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$235 million acquisition this week of Israeli software company dbMotion is interesting on its own. But even more interesting is the story behind dbMotion's development, a story that healthcare and other industries will need to replicate more often to solve some of their knottiest problems.
dbMotion lets healthcare companies take data from two (or more) different electronic records systems and normalize it so the different sources can be used together. That data normalization helps hospitals analyze the quality of their care versus the cost, and it lets patients access their data from the many places they've been treated. Allscripts, a top electronic medical record vendor, bought dbMotion because that kind of data analytics and sharing is where the value and growth will be in healthcare tech, now that most hospitals and big physician practices have a core electronic record system in place.
The story behind dbMotion's involves University of Pittsburgh Medical Center. UPMC was dbMotion's biggest shareholder, having invested $35 million in dbMotion in 2006. Why did UPMC invest?
[ How much can technology really help? Read Healthcare IT: Savior Or Sinkhole? ]
One, UPMC itself had a big problem with data interoperability, so its technical teams poured a lot of their knowledge and time into making dbMotion better to solve the hospital group's problem. And two, it knew many other healthcare providers would have the same problems, making dbMotion a solid business investment if the team could make the software work.
Strategic investments such as this one are nothing new. Companies in a range of industries -- retail, transportation, logistics, financial services, consumer goods -- regularly invest in technology companies to boost their core businesses and reap financial returns. Often they join in alongside pure financial investors, as was the case with dbMotion.
UPMC CIO Dan Drawbaugh sees more interest than ever among big healthcare providers such as UPMC, Kaiser Permanente and Mayo Clinic to do these kinds of co-development projects. "Across the industry we're seeing more [providers] pushing the IT envelope," says Drawbaugh, who was CIO back when UPMC decided to invest in dbMotion. "The discussions around partnering are greater than I've ever seen."
One factor is the economics. Healthcare providers of all sizes are feeling the squeeze on profit margins, so big research institutions in particular are looking at strategic investing as another profit source.
Institutions also know they need breakthrough technologies to meet the demands of healthcare reform, which will push providers for better care at a lower cost. These institutions have an intimate knowledge of the problems and could help speed up new technology development.
And third is the opportunity. Health records are (or soon will be) mostly digitized, which provides the foundation to do new things in analytics and data sharing. There's a surge of investment in health IT, and these providers hope to cash in for contributing their know-how to new products. UPMC, IBM and Oracle have pledged $100 million to an ambitious healthcare analytics initiative, for example.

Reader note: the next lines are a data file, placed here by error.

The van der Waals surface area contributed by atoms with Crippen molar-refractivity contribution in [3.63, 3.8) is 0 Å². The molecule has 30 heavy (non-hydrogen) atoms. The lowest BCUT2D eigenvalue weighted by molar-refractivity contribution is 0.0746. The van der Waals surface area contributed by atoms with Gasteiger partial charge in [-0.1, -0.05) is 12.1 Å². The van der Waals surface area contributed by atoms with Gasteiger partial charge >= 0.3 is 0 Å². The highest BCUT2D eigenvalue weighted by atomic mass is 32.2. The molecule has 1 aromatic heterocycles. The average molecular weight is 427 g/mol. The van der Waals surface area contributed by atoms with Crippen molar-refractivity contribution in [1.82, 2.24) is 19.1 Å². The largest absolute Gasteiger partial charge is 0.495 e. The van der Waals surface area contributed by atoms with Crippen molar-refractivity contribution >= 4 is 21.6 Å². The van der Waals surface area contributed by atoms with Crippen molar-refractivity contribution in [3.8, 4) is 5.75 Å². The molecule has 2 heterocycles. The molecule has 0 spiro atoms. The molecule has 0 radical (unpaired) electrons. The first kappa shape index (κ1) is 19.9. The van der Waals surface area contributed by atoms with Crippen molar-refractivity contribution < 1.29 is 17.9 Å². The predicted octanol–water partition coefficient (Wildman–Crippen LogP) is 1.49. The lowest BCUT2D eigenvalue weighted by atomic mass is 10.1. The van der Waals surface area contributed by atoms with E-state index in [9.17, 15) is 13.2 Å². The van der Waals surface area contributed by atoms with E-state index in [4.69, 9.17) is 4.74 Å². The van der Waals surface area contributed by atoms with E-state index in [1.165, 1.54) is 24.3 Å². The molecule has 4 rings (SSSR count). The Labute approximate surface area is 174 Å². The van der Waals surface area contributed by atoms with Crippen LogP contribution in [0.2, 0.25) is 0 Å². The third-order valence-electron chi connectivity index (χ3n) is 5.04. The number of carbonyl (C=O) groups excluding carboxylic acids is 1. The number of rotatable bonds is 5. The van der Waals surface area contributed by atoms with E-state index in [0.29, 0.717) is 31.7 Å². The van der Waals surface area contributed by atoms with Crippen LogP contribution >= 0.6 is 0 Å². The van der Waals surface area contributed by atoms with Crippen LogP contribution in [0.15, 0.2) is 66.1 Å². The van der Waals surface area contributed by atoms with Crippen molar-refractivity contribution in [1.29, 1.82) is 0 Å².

Other industries are also pursuing new models for faster, smarter tech development. Procter & Gamble CEO Filippo Passerini recently brought together a roster of marquee companies, including Boeing, FedEx, GE and Goldman Sachs, to brainstorm on ways they could speed up vendors' development of analytics software. P&G last month entered a co-development deal with a small startup, Verix, that does data integration for consumer goods and life sciences companies, similar to what dbMotion does for healthcare.
Formalizing The Co-Development Model
In 2010, UPMC assembled a team of people focused on this kind of development work, called the Technology Development Center. It now employs about 90 people, ranging from financial analysts to engineers and designers.
UPMC could just give vendors closer access to its clinicians. But TDC director Rebecca Kaul makes the case that its team can bring a more nuanced understanding of UPMC's needs and influence development to meet them. "It always starts with a problem we have to solve at UPMC," Kaul says. It's currently doing projects with Nuance and Optum related to natural language processing to understand unstructured data, for example.
TDC is working on three main problem areas:
1. Visualization: As data volumes grow, physicians need tools that hone in on the data that matters most to their decision-making.
2. Collaboration: UPMC is focusing here on providing the right data to an entire group of people involved in care -- to understand a patient's total health and relevant history, not just his knee if you're the doctor doing a knee replacement. (It recently completed a development effort with Alcatel-Lucent on this front.)
3. Data transformation: This is where it's working with Nuance and Optum, trying to pull insights from verbal notes to contribute to electronic record data.
A fourth area it would like to work on is decision support, giving clinicians the right data and decision frameworks at a point of care to help them make tough calls on diagnoses and treatments.
We're always going to need disruptive tech startups to rattle industries from the outside. And entrepreneurial leaders continue to be the power behind companies such as dbMotion, so I don't mean to overstate the role of established companies. But industry knowledge can be vital in driving a startup's product and speed of development. Particularly in areas such as improving analytics and in gathering data through an "Internet of Things" of connected devices, co-development projects will be indispensible.